What is of significance is if in a given situation the accused comes to the court contending that some papers forwarded to the court by the investigating agency have not been exhibited by the prosecution as the same favours the accused the court must concede a right to the accused to have an access to the said documents, if so claimed. This, according to us, is the core issue in the case which must be answered affirmatively. In this regard, we would like to be specific in saying that we find it difficult to agree with the view taken by the High Court that the accused must be made to await the conclusion of the trial to test the plea of prejudice that he may have raised. Such a plea must be answered at the earliest and certainly before the conclusion of the trial, even though it may be raised by the accused belatedly. This is how the scales of justice in our criminal jurisprudence have to be balanced. 23.1. xxxxxxxxxxxxxxxxxxxxxxxxxxxxxxxxxxx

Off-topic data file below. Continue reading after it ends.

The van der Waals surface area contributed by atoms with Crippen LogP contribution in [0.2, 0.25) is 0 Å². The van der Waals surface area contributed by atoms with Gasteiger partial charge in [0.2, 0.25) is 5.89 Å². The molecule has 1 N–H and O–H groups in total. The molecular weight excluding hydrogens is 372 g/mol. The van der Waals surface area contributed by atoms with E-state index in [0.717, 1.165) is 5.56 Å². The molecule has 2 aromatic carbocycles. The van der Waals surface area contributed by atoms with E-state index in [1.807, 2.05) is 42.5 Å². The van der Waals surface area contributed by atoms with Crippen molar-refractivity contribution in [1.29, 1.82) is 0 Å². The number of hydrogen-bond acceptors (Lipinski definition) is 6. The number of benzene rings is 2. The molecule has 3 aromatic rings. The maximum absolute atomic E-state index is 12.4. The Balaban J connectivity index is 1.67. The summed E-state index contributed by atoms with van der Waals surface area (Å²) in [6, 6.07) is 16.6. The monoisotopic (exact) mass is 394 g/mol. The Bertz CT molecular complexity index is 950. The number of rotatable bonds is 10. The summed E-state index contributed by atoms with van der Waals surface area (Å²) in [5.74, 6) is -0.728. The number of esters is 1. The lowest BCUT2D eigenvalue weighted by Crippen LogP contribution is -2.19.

9. "Keeping in mind the principle of law and ratio laid down in the aforesaid case, we now proceed to deal with the case at hand. As noted above, the petitioner wants a copy of the complaint which was received by the Anti-Corruption Bureau. What is to be borne in mind is that this was a complaint given by some person to the Anti-Corruption Bureau which only triggered the investigation.

Thus, this complaint simply provided an information to the Anti-Corruption Bureau and is not the foundation of the case or even the FIR. In fact, Anti-Corruption Bureau, thereafter, held its own independent investigation into the matter and collected the material which was forwarded to the Home Department and on that basis challan was filed in the Court pointing out that sufficient material emerged on the record as a result of the said investigation to proceed against the petitioner for offences under the provisions of Prevention of Corruption Act read with Section 109 of the IPC.

In the final report under Section 173(5) Cr.P.C., this complaint was never forwarded. Thus, it is not a part of police report and is not in custody of the trial court, unlike the situation in V.K. Sasikala case (supra). No reliance is placed on the documents by the prosecution either. It is not even a document which would support the case of the petitioner in any manner. Hence the judgment of V.K.Sasikala (supra) would have no application to the instant case.